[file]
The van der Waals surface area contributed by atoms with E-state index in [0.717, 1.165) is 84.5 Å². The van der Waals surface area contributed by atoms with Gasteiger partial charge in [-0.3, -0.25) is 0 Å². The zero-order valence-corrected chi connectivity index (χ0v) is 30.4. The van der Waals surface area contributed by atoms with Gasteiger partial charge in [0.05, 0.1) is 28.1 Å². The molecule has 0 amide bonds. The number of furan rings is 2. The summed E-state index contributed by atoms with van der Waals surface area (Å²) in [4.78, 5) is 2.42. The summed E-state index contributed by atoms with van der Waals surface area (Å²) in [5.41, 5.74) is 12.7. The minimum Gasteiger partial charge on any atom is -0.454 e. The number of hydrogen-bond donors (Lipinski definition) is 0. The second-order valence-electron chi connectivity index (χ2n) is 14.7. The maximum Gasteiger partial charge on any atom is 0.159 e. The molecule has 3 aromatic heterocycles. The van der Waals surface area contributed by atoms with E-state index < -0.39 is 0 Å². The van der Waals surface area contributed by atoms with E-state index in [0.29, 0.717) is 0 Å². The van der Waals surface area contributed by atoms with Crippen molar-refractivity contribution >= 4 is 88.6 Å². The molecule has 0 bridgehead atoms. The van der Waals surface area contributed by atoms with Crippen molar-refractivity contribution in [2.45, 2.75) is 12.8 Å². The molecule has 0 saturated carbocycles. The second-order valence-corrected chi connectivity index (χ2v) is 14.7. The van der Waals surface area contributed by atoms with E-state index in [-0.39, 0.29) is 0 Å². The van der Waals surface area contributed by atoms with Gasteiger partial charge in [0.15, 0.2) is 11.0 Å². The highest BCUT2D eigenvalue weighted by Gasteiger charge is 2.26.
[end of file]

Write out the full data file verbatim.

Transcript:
The van der Waals surface area contributed by atoms with E-state index in [0.717, 1.165) is 84.5 Å². The van der Waals surface area contributed by atoms with Gasteiger partial charge in [-0.3, -0.25) is 0 Å². The zero-order valence-corrected chi connectivity index (χ0v) is 30.4. The van der Waals surface area contributed by atoms with Gasteiger partial charge in [0.05, 0.1) is 28.1 Å². The molecule has 0 amide bonds. The number of furan rings is 2. The summed E-state index contributed by atoms with van der Waals surface area (Å²) in [4.78, 5) is 2.42. The summed E-state index contributed by atoms with van der Waals surface area (Å²) in [5.41, 5.74) is 12.7. The minimum Gasteiger partial charge on any atom is -0.454 e. The number of hydrogen-bond donors (Lipinski definition) is 0. The second-order valence-electron chi connectivity index (χ2n) is 14.7. The maximum Gasteiger partial charge on any atom is 0.159 e. The molecule has 3 aromatic heterocycles. The van der Waals surface area contributed by atoms with E-state index < -0.39 is 0 Å². The van der Waals surface area contributed by atoms with E-state index in [0.29, 0.717) is 0 Å². The van der Waals surface area contributed by atoms with Crippen molar-refractivity contribution >= 4 is 88.6 Å². The molecule has 0 bridgehead atoms. The van der Waals surface area contributed by atoms with Crippen molar-refractivity contribution in [2.45, 2.75) is 12.8 Å². The molecule has 0 saturated carbocycles. The second-order valence-corrected chi connectivity index (χ2v) is 14.7. The van der Waals surface area contributed by atoms with E-state index in [-0.39, 0.29) is 0 Å². The van der Waals surface area contributed by atoms with Gasteiger partial charge in [0.15, 0.2) is 11.0 Å². The highest BCUT2D eigenvalue weighted by Gasteiger charge is 2.26.